I'm definitely an advocate of reasoned argument rather than disparaging those with whom I disagree, but I don't think I'd shut down a website because I don't like how it uses language (except of course in real cases of libel, child pornography, incitement to violence, etc.)

And Laird, I like the idea of a National Day of Unsolicited Advice.

Jennifer L. Oliver said...

I don't know, Julie. I'd like to see the actual "cease and desist" warning because I have a feeling it covered more than just the "counseling without a license" issue.
That may be the part he is falling back on, but I can say that many of his claims on that one post could fall under libel because he doesn't have the evidence or credentials to be seen as an expert in nutrition.
Of course, it could just be me trying to hold on to my denial that the world is turning in to such a place where this kind of censorship could be allowed. Yeah, I'm probably in denial. lol

Julie Farrar said...

But, Jennifer, how are they going to stop every blog out there that's like this. And how are the extreme things he's saying different than extreme things one political party says about another this election season - or the things various cable/radio pundits say. Is every harsh statement a case for libel.

I wish the world were more reasonable and civil, as you do. But since we can't stop all speech that disparages the ideas of others, I would think a better attack for the Nutrition board would be to educate about Paleo diet. If they weigh in on the subject, then their response will show up in google searches -- the modern equivalent of "fair and balanced sources" for people investigating the subject.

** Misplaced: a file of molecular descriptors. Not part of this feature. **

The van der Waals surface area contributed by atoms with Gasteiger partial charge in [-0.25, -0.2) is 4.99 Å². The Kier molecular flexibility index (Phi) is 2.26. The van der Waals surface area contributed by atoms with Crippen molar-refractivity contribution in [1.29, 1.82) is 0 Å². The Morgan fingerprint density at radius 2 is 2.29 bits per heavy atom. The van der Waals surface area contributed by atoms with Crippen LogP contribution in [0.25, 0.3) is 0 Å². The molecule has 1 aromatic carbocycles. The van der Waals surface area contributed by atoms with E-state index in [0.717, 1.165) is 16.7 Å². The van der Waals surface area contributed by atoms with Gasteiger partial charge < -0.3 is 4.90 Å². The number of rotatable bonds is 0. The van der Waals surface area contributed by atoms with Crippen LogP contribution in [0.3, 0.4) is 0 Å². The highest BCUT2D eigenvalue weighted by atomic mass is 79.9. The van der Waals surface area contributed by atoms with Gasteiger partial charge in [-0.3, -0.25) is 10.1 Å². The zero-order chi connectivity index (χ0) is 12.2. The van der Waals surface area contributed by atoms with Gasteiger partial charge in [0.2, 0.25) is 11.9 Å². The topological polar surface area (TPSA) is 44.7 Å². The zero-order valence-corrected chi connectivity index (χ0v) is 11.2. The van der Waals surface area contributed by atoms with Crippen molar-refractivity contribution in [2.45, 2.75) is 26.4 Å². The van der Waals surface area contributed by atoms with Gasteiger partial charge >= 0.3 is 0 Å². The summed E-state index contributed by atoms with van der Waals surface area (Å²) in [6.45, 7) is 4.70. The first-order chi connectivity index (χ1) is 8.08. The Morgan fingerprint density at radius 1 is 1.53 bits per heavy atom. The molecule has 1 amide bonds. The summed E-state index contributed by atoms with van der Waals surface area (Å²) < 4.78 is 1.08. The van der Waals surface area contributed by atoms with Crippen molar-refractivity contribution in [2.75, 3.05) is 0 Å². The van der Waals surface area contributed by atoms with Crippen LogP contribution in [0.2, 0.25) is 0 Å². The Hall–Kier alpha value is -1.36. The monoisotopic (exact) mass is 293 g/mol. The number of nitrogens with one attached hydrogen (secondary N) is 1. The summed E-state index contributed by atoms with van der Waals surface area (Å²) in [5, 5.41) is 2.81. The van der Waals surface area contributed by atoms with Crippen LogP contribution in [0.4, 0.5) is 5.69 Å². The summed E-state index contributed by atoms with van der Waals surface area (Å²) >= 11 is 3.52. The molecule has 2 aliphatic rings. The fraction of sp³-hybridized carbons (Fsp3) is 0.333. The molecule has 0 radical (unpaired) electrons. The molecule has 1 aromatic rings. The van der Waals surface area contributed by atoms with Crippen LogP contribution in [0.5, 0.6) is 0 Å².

Thanks for all your thoughtful comments.

Nancy MacMillan said...

Thank you both for your research and thoughts into this matter. It is scary to think it may come to this, but we can make a difference in "how we word" an issue or topic we disagree upon. Filtering our words will be key. Bravo for bringing this to light.

Kim Griffin said...

It does seem that free speech is under attack lately.

Wow. I hope the guy wins his lawsuit and preserves his right to write whatever the heck he wants.

If he doesn't win, that is frightening.

Tami Clayton said...

Censorship like this is ridiculous. I really don't understand why resources are poured into this type of thing. I realize not everyone is capable of or willing to put the effort into discerning fact from fiction, but I find it insulting to my intelligence to have things like this happen for my supposed "protection".

Rhonda Hopkins said...

I agree with Jennifer. I think they probably cited him for more than just counseling without a license - which can get you in serious trouble all on it's own. Like big fines and jail time in some states.

I'm very careful about putting a disclaimer on my website and individual posts when I talk about anything relating to parenting, child custody or family court. What info I give is from my experience and I let people know that up front and that I'm not an attorney, etc.

I think as long as you're stating your opinions and showing what your experience has been without saying this is the right and only way and everyone else if full of baloney, then you're probably okay.

As for going after everyone else - this guy was brought to their attention by someone. I doubt they have someone sitting there scouring the internet looking for people to send letters to.

Annette Gendler said...

Interesting discussion. For me, this goes back to whether it is an individual's responsibility to make sense of what s/he reads, and to recognize in what capacity someone is blogging, or whether we give that responsibility to the government, in which case it's up to some bureaucrat to decide what we can blog about and what not.